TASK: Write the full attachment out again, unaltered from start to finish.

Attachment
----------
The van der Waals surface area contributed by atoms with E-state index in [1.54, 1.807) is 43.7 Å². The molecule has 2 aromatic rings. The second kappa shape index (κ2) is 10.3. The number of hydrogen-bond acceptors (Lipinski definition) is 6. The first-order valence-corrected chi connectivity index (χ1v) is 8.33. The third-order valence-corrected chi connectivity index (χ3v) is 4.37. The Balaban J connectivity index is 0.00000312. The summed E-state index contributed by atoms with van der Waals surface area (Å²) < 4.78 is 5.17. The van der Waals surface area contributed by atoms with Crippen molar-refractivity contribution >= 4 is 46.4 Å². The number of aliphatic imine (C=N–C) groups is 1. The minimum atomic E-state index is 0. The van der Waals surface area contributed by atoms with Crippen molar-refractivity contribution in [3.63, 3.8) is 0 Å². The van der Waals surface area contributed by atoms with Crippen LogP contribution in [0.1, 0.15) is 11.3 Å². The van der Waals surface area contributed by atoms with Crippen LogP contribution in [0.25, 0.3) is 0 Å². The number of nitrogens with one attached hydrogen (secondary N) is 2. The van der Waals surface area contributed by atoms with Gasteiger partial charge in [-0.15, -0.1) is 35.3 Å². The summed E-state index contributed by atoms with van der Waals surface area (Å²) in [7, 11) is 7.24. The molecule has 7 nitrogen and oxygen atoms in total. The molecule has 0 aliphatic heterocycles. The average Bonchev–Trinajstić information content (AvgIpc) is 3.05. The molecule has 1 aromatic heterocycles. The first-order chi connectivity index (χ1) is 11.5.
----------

The van der Waals surface area contributed by atoms with E-state index in [1.54, 1.807) is 43.7 Å². The molecule has 2 aromatic rings. The second kappa shape index (κ2) is 10.3. The number of hydrogen-bond acceptors (Lipinski definition) is 6. The first-order valence-corrected chi connectivity index (χ1v) is 8.33. The third-order valence-corrected chi connectivity index (χ3v) is 4.37. The Balaban J connectivity index is 0.00000312. The summed E-state index contributed by atoms with van der Waals surface area (Å²) < 4.78 is 5.17. The van der Waals surface area contributed by atoms with Crippen molar-refractivity contribution >= 4 is 46.4 Å². The number of aliphatic imine (C=N–C) groups is 1. The minimum atomic E-state index is 0. The van der Waals surface area contributed by atoms with Crippen molar-refractivity contribution in [3.63, 3.8) is 0 Å². The van der Waals surface area contributed by atoms with Crippen LogP contribution in [0.1, 0.15) is 11.3 Å². The van der Waals surface area contributed by atoms with Crippen LogP contribution in [0.25, 0.3) is 0 Å². The number of nitrogens with one attached hydrogen (secondary N) is 2. The van der Waals surface area contributed by atoms with Gasteiger partial charge in [-0.15, -0.1) is 35.3 Å². The summed E-state index contributed by atoms with van der Waals surface area (Å²) in [7, 11) is 7.24. The molecule has 7 nitrogen and oxygen atoms in total. The molecule has 0 aliphatic heterocycles. The average Bonchev–Trinajstić information content (AvgIpc) is 3.05. The molecule has 1 aromatic heterocycles. The first-order chi connectivity index (χ1) is 11.5.